Starting with early portraiture, “Reflections: A Brief History of Looking at Ourselves” is a new exhibition exploring themes of identity and place that are at the cornerstone of human experience and widely examined in contemporary photography. The year-long exhibition draws from the Maryland Historical Society’s photograph holdings, including daguerreotypes, salt prints, glass negatives, silver gelatin and digital prints.
UMBC's Albin O. Kuhn Library Gallery presents Experimentalist: The Art of Robert W. Fichter, the first retrospective of the artist’s career in over thirty years. Drawn from his archive at UMBC, the 55 works in this exhibition created between 1962 and 2006 highlight Fichter’s exploration of the human condition across photography, printmaking, and painting. Fichter employs shifting moods and mediums as well as wit, humor, and satire to deliver trenchant critiques of war, nuclear proliferation, and environmental disaster.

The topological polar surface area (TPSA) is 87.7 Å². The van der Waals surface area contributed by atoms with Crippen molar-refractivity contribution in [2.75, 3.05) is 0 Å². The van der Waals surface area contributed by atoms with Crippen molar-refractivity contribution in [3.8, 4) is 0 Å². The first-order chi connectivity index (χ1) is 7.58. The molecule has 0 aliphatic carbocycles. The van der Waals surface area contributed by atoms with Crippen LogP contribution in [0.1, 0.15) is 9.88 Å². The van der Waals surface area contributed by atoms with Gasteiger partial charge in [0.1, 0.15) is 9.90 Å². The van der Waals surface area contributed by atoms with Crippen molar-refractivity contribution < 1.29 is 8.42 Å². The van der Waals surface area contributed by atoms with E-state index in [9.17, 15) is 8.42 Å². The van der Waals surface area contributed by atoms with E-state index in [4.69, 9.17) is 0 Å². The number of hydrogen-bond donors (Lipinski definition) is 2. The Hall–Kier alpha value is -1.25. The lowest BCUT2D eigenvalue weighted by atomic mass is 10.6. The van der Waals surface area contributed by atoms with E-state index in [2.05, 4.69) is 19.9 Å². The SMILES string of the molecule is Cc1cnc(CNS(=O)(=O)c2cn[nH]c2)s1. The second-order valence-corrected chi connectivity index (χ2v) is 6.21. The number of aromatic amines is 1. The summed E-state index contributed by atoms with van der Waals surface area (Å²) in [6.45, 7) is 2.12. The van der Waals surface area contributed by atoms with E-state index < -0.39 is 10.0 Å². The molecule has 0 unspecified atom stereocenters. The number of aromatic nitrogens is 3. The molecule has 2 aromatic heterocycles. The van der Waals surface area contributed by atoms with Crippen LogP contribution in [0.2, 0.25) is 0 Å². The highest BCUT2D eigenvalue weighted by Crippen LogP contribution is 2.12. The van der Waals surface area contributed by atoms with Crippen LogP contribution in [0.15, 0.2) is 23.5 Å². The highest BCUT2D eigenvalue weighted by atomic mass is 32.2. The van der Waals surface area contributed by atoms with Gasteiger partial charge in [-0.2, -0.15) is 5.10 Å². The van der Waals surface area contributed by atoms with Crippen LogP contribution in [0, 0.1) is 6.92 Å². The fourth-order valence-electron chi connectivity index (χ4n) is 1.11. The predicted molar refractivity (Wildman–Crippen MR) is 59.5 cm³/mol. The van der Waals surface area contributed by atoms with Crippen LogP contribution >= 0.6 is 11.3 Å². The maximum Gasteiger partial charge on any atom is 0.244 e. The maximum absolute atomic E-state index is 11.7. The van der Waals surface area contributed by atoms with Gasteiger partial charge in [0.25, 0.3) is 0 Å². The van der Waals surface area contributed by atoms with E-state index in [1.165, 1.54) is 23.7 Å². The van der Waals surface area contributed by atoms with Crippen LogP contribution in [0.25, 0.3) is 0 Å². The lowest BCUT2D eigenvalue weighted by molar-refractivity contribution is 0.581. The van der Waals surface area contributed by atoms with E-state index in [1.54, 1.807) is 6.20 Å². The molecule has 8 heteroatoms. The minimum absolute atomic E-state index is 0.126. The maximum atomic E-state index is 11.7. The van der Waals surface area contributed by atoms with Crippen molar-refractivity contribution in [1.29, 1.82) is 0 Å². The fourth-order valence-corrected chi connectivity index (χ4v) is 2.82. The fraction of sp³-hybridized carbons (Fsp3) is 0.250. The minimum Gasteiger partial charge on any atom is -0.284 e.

Catherine has inherited her late father’s house, hundreds of his notebooks, and his mathematical genius. Terrified she has also inherited his psychosis, she allows one of his devout students to comb through the writings.
SWEAT by Lynn Nottage
Directed by Darlene Harris
Sept 13 - Oct 6, 2019 Fri, Sat at 8pm and Sun at 2pm
Filled with warm humor and tremendous heart, Sweat tells the story of friends and coworkers who have spent their lives sharing drinks, secrets, and laughs while working on the same factory floor. But when layoffs and picket lines begin to chip away at their trust, the friends find themselves pitted against each other in a heart-wrenching fight to stay afloat.
Violinist Sheng-Tsung Wang will dazzle you with Vivaldi’s Summer on the last day of the season! Highlights from Mendelssohn’s Octet and Brahms’ First String Quartet also share the bill alongside amazing newer pieces. Jennifer Higdon’s solo flute work, rapid◆fire, explores the pain caused by urban violence while Daniel Roumain’s String Quartet No. 5: “Parks” is inspired by civil rights icon Rosa Parks. This concert will be held on the stage of the Chrysalis and parking will be available in the adjacent lot.